I am convinced that it is critically important for educational leadership at all levels, P-20, to lead the dialogue about institutional growth, instructional development, and the use of technology to help. I'm also convinced that the concept of "change" can be released as the issue. We should no longer call for institutional change. If you wake up every morning, the world has already changed, just read the New York Times or LA Times to try to keep up with innovation, global warming, or other scientific and technological advances taking place daily. At the same time we all must acknowledge this daily development. Education cannot stay static at any level. Every day, in every way, we must rethink, re-invent, or re-envision our roles to make a difference for our students. The students' world is changing daily, we must take professsional responsibility for their success. We must be the leaders in the dialogue.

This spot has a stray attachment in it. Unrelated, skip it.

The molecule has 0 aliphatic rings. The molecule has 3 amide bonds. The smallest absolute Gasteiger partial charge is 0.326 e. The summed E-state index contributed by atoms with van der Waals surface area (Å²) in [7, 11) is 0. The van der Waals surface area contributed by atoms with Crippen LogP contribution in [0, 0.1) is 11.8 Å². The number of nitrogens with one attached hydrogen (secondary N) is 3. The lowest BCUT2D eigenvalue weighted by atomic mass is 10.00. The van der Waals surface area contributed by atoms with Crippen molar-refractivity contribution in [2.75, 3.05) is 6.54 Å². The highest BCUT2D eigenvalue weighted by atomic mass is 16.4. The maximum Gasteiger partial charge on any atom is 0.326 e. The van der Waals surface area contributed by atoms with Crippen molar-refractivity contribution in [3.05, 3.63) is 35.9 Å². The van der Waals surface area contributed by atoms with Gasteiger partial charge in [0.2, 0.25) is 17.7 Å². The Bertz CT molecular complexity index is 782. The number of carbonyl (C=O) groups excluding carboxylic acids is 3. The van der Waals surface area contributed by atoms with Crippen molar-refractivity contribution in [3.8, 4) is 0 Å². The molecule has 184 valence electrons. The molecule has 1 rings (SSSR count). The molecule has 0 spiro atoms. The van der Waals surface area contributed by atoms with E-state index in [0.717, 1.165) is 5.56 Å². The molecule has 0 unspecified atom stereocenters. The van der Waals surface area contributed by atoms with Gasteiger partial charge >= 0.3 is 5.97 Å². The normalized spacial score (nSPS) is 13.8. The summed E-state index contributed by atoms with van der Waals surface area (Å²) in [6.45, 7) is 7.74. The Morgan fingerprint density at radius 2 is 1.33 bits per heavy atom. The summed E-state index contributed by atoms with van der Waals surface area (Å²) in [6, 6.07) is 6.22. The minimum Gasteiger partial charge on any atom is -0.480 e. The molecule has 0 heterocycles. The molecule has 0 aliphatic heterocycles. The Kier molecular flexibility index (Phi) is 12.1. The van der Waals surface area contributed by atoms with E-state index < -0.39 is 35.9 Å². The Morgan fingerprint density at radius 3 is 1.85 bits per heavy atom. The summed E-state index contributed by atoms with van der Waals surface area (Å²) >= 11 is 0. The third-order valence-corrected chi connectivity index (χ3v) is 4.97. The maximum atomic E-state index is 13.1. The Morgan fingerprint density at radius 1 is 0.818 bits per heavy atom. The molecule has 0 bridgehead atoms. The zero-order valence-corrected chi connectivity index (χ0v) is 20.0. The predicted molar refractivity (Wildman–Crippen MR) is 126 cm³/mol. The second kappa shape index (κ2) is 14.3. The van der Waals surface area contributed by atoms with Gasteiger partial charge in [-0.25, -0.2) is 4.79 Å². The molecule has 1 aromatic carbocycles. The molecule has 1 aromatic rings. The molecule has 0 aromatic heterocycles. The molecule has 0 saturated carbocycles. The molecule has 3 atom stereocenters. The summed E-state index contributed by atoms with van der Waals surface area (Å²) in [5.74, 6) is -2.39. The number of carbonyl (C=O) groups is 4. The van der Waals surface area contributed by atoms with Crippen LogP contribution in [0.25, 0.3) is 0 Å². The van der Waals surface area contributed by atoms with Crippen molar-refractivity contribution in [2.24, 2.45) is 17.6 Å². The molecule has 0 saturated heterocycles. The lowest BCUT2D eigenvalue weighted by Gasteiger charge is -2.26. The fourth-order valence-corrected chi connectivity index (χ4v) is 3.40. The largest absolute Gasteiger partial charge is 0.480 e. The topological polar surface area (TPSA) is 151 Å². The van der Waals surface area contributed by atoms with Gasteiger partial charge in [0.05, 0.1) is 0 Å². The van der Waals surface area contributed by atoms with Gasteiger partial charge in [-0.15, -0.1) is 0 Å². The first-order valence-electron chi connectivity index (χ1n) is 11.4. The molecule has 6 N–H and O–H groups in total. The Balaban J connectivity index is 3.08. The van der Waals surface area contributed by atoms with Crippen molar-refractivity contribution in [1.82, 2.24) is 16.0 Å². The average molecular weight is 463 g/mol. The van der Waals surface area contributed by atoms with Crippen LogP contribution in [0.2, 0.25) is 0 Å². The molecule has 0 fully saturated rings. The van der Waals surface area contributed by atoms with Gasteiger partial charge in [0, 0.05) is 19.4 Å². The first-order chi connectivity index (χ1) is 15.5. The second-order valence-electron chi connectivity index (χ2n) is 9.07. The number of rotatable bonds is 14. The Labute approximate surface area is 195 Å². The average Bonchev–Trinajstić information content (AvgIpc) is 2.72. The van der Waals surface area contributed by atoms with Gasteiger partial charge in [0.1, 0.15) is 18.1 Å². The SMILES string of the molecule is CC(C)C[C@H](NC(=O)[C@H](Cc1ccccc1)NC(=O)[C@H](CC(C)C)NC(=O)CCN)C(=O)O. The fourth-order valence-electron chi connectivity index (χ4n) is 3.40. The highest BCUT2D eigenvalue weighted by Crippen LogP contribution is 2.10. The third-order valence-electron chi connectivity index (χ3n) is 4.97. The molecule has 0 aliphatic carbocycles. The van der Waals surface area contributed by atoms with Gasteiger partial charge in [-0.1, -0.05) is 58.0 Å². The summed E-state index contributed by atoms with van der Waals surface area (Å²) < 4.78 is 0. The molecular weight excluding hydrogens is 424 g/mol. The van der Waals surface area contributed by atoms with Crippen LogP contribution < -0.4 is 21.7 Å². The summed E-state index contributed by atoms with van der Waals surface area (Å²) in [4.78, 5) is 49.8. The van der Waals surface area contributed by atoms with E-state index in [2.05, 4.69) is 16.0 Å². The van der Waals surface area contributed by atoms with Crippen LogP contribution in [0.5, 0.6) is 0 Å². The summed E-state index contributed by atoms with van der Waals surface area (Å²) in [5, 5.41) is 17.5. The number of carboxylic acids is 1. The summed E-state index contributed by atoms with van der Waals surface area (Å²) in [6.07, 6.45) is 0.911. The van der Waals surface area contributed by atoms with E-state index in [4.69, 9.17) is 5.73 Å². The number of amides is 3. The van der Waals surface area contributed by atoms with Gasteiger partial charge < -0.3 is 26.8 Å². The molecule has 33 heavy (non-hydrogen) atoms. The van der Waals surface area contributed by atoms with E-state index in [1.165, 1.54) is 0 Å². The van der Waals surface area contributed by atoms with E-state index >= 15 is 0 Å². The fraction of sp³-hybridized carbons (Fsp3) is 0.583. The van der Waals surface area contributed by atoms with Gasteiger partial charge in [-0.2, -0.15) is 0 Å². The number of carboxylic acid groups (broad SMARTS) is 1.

Monday, October 15, 2007


Business folks use the term "reinvention" a lot. As we see the reinvention of autos (hybrids, etc) and energy (solar, wind, etc) and other areas, I think maybe it is time for us to reinvent education. Business is a competitive world - either compete for what people need or you close your doors. Service businesses are the same, either provide an appropriate service for the cost or you won't be in business very long. We should be much more like quality services in education. So what is it that stops us.....? I don't think we see ourselves as quality service providers, nor do we connect much to the outcome we get. That is why I think accountability is a good thing - we need to take responsibilty for the service we provide. Unfortunately, the policy being written for education is more about compliance to method than accountability to outcome.
There are a lot of teachers being very successful with student performance and outcome. Unfortunately, there are a whole lot more that are not. We need to provide the very best service to our students and when the servce provider is not succesful, there are only two choices - personal improvement or discontinuance of service.